It's a voice with an accent that falls somewhere between the American heartland and London's West End. Or is it the Deep South and sunny Spain?
In an era when cigarettes are social poison, this voice is unadulterated nicotine -- a sound so low and sultry, it could singe the phone wires. And then there's the vocabulary. "Extraordinarily" pops up more than once. So does "exhilarating." No understatement here, thank you.
The voice is so distinctive it couldn't belong to anyone but Kathleen Turner -- unless, of course, it belonged to Tallulah Bankhead.
"We have very similar vocal qualities," says Turner, who over the years has been compared to Bankhead by everyone from John Waters to the New York Times and is now portraying her in a one-woman show, "Tallulah." "I find it more similar than people might think -- not just the tone or timbre, but also she had a great facility for languages."
Turner's voice is wafting over the phone from Pittsburgh ("We call it glorious, glamorous Pittsburgh"), the third stop in the play's 11-city pre-Broadway tour. The show opens Tuesday at the Morris A. Mechanic Theatre.
Turner and the late Tallulah have more in common than their voices. Both had parents in government service. Bankhead's father was speaker of the House; Turner's father was a career diplomat, who moved his family from Missouri, where Kathleen was born, to Canada, Cuba, Venezuela and England (which explains why her accent is all over the map).
And, of course, both women courted and earned the term "star."
Born in Huntsville, Ala., in 1903, Bankhead displayed a formidable ambition to become an actress even as a teen-ager. When Picture-Play magazine awarded her a movie contract at age 15, her grandfather countered her father's resistance by saying, "Let her go on the stage. She's not worth a damn for anything but acting" (in the words of her ghostwritten 1952 autobiography).
That autobiography is titled simply "Tallulah" -- a one-word appellation that became instantly recognizable around the world. Although she cultivated a reputation for hard drinking and hard living, Bankhead was also a hard worker. She starred in a score of movies, most notably Alfred Hitchcock's "Lifeboat" (1944), and more than four dozen plays, including Lillian Hellman's "The Little Foxes" and Thornton Wilder's "The Skin of Our Teeth."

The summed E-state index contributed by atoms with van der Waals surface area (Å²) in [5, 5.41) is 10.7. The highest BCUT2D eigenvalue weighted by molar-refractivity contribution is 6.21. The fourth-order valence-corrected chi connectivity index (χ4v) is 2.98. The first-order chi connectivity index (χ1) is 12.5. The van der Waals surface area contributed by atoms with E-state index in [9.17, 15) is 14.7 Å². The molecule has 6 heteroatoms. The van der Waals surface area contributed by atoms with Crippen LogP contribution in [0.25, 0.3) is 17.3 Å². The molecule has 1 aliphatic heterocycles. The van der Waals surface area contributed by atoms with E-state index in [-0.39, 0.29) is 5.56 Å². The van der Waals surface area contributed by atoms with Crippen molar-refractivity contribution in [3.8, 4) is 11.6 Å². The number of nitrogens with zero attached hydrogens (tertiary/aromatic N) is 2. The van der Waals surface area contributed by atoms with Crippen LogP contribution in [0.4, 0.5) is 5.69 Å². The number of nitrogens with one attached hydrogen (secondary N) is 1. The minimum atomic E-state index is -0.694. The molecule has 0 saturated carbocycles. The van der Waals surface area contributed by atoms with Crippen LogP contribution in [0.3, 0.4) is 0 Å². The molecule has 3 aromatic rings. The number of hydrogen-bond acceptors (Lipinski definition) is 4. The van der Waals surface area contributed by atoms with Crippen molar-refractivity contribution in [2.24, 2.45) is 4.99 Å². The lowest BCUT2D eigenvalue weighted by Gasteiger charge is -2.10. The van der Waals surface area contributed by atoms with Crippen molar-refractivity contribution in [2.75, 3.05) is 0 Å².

Bankhead was known for being outrageously outspoken, and though Turner keeps her conversation well within the bounds of propriety, in an interview she talks openly about everything from embarrassing moments on stage to her student days at the University of Maryland Baltimore County to her battle with rheumatoid arthritis.
The 1977 UMBC grad was in her mid-20s when she got her big break -- an unknown cast as the femme fatale in Law-rence Kasdan's "Body Heat" (1981). She probably could have played a similar role the rest of her life. Instead, she returned to Washington, where her family had once lived, and played Titania in "A Midsummer Night's Dream" at Arena Stage. Since then, she has chosen roles that demonstrate range -- from adventure ("Romancing the Stone") to comedy ("Serial Mom") to self-parody ("Who Framed Roger Rabbit?"). Yet like the stars of the past, Turner is always, to some extent, playing herself.
She is continuing to expand her range with Sandra Ryan Heyward's play, "Tallulah" -- Turner's first one-woman show. "It's extraordinarily exhilarating to have this whole audience only focused on you, exciting and thrilling and satisfying," she says, barely pausing as she adds: "It's very frightening in that if you don't stay totally focused and you lose your place, there's this wave of panic because there's no one there to help you out. You can't cast a desperate look at your co-star."
She did lose her place almost two years ago when the show made its American premiere at the Coconut Grove Playhouse in Miami. "I was shaken. I had to say, 'Excuse me, please. I have to check on something,' " she recalls. Then she dashed into the wings to consult the stage manager.
"I had a good friend there that night, Geraldine Chaplin. It was the first preview. She said, 'Oh, honey, you were so vulnerable. It was so honest. I think you should keep it.' I said, 'No way.' "
"Tallulah" takes place at Bankhead's home in Bedford Village, N.Y., where she is giving a fund-raiser for the 1948 campaign for incumbent President Harry S. Truman. As Turner sees it, her character is not strictly alone in the play. "[The playwright] treats the audience as if they're invited guests, using the audience as characters in her play. So I'm always talking to them. Sometimes they talk back, so a little ad lib is in order."
This is precisely what happened last month, when "Tallulah" was in Boston. "There's a passage where I say, 'Do you think that bisexuality makes for marvelous love?' A woman yelled out, 'You bet.' I said, 'Well, honey, I agree with you.' "
No Bankhead clone